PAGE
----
It starts in the home. If the father’s not in the home, the boy will find a father in the streets. I saw it in my generation, and every generation before me, and every one since... It starts in the home. If the streets raise you, then the Judge becomes your mother, and prison becomes your home.
These problems were not primarily political in nature, and bringing radical politics into the ghetto simply destabilized an already relatively unstable environment. In some ways, the Black Panthers put these northern ghettos directly on the path to the Age of Crack. Having grown up in 1980s Philadelphia myself, that’s the legacy of the Black Panthers that I recognized as a child. It’s not a coincidence that Huey Newton, a seminal Panther leader, was murdered by a young black male in a crack-cocaine deal, and it speaks volumes about the real legacy of the Black Panthers. They made things worse in the ghettos, not better. This is the reality that films like Judas and the Black Messiah fail to capture.
MLK, the Black Panthers, and The Black Messiah
The Black Panthers really took off after MLK’s tragic assassination. They cleverly exploited the great alienation in black America at this time to promote their radical black politics of alienation. Like all such movements, to be successful the Black Panthers needed to promote black alienation in order to swell their ranks with alienated black people. Their Black Power rhetoric, with its quasi black secessionist affectation, in the spirit of Malcolm X and Marcus Garvey, really tapped into the dark side of black racial sentiments, black racial prejudices, and black racial hatred against whites. This was not a positive force for race relations in this country, but instead created a lot of understandable white backlash and racial conflict. This was not MLK’s “Dream” anymore. No more judging people by the ‘content of their character’. The Black Panthers were demanding that white and black people be judged strictly by their race.
At the same time, MLK was partly responsible for the rise of the Black Power movement. He was too soft on Stokely Carmichael and his crew at the ‘new and improved’ SNCC, whose leadership Carmichael had recently usurped from the late great Representative John Lewis. Carmichael founded the Black Panthers, despite what you might see in the latest Black Panther propaganda piece, Judas and the Black Messiah. MLK gave Carmichael an inch and he took a mile. MLK did not understand the mentality of young black men from the northern ghettos like Carmichael. He did not know how to effectively manage them. And don’t forget, most of the Black Panthers who were murdered, like Huey Newton, were killed by black men, just like in ‘real life’, unfortunately. The case of Fred Hampton represented in this movie, a tragic one, was the exception, not the rule. This film gives a false impression.
MLK also effectively bought into a similar misinterpretation of the limited impact of the Civil Rights Acts: white America’s soul needed saving because of the triple evils of war, poverty, and racism was King’s narrative, a false one. Moreover, the only way to solve the problem in MLK’s clouded view was through massive civil disobedience on a scale far beyond the Southern Civil Rights movement, while preaching the black Christian Gospel of ‘social justice’. MLK unintentionally put black America directly on the path to the Black Panthers, owing to the direction he chose after the Civil Rights Movement.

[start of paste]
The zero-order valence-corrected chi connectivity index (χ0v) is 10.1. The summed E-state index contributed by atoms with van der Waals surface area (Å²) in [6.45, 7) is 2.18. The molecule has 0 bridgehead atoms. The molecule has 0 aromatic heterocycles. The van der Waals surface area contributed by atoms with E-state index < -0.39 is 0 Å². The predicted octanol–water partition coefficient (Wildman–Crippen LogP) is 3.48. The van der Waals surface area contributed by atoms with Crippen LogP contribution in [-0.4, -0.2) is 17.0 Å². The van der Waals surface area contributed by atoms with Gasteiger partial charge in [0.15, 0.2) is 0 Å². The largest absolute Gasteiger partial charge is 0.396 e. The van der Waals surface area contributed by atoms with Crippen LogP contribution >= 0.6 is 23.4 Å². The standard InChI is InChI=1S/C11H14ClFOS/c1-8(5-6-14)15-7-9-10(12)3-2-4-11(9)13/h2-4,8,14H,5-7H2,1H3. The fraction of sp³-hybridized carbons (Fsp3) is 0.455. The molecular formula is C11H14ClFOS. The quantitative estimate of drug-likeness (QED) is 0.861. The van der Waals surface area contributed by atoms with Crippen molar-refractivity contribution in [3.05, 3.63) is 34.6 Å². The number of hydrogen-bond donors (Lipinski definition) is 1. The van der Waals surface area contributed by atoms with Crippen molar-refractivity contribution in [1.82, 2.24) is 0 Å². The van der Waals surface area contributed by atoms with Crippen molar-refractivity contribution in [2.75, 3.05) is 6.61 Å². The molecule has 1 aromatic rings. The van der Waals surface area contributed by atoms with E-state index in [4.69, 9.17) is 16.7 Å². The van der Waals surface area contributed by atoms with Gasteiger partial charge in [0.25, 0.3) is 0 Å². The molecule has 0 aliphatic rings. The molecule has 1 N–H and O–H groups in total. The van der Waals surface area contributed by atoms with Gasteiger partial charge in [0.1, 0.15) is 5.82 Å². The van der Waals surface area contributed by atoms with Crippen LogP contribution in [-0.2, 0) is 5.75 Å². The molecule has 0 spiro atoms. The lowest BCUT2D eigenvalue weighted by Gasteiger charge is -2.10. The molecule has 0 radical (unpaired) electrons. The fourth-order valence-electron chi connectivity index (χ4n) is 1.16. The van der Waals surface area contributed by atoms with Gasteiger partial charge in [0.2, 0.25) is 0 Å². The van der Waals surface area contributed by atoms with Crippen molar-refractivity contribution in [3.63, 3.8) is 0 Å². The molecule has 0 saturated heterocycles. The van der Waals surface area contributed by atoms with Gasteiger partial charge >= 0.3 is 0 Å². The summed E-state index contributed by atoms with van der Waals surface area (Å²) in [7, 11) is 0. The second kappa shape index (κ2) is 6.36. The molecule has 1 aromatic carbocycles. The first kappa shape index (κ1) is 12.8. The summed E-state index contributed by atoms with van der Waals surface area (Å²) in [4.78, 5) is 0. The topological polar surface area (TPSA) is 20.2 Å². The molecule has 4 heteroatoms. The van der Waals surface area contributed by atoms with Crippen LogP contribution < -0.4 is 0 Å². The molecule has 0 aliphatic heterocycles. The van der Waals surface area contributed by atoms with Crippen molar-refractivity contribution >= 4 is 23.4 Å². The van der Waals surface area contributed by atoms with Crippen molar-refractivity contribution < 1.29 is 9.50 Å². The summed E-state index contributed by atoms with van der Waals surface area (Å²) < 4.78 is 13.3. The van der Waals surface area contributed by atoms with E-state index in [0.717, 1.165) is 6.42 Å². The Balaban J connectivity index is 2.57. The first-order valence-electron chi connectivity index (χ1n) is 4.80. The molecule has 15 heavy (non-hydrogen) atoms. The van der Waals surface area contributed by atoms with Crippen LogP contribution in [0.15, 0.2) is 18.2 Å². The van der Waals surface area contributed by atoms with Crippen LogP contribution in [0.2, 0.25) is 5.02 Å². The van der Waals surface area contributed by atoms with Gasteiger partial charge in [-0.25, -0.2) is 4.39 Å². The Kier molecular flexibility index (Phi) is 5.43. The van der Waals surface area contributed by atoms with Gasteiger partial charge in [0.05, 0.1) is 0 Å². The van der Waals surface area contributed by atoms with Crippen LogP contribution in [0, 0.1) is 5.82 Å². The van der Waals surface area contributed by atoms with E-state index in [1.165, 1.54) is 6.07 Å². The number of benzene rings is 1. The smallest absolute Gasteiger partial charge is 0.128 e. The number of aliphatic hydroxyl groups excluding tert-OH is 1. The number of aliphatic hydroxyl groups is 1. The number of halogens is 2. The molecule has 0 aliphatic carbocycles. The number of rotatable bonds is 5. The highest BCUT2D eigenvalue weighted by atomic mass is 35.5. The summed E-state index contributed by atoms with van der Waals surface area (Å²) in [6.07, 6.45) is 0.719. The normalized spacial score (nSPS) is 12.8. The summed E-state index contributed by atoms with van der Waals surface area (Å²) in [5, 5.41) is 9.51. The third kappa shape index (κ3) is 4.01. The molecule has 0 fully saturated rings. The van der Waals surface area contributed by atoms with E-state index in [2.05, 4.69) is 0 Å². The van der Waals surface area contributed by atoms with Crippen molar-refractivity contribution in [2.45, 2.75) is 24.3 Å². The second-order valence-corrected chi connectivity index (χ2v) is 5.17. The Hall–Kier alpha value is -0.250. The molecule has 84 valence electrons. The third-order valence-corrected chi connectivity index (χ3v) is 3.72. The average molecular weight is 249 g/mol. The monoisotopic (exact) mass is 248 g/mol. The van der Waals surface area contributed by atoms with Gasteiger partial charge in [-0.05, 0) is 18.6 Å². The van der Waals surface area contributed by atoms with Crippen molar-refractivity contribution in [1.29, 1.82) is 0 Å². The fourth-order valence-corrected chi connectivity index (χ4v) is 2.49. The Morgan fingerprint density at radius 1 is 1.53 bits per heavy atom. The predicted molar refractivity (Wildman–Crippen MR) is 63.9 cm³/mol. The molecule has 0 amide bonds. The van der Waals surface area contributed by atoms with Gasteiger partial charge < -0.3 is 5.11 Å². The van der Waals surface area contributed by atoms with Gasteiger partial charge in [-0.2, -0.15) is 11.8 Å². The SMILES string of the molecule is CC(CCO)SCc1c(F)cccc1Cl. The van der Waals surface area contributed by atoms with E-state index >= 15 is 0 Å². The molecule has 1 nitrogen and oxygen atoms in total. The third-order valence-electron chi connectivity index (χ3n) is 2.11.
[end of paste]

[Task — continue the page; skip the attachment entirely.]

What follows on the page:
The Black Panthers did some good things, but these were primarily apolitical activities, like the children’s breakfast programs, which are demonstrated in Black Messiah. If they had focused on these apolitical self-help measures, they could have had a real positive impact.
One thing the Panthers did well was find hidden talent in the ghetto. Guys like Fred Hampton. The Panthers were a good vehicle for a guy like Hampton, whose talents may have gone unnoticed by the white or black establishment at that time. In this way, they were like Elijah Muhammed and the Nation of Islam. Elijah Muhammed found hidden talent in the deep recesses of the black ghettos and prisons where no one else was looking. Malcolm Little’s talent would likely have gone undiscovered without Elijah Muhammed. His gifts would have been wasted. Muhammed saw something special in Malcolm Little that no one else saw, and that’s important to remember. The Black Panthers should be similarly credited for finding talents like Fred Hampton.
But like the NOI, the Black Panthers were a misguided organization. Their philosophy and goals were misguided. Personally, I partially blame rabble rousers like Stokely Carmichael for putting young men like Fred Hampton on the wrong path, a violent path. Of course, Carmichael did not pull the trigger, but he did help to put Hampton on the road to his untimely demise.
Il Trovatore (Aristarchus Patrinos)
~1600 words ; February 15, 2021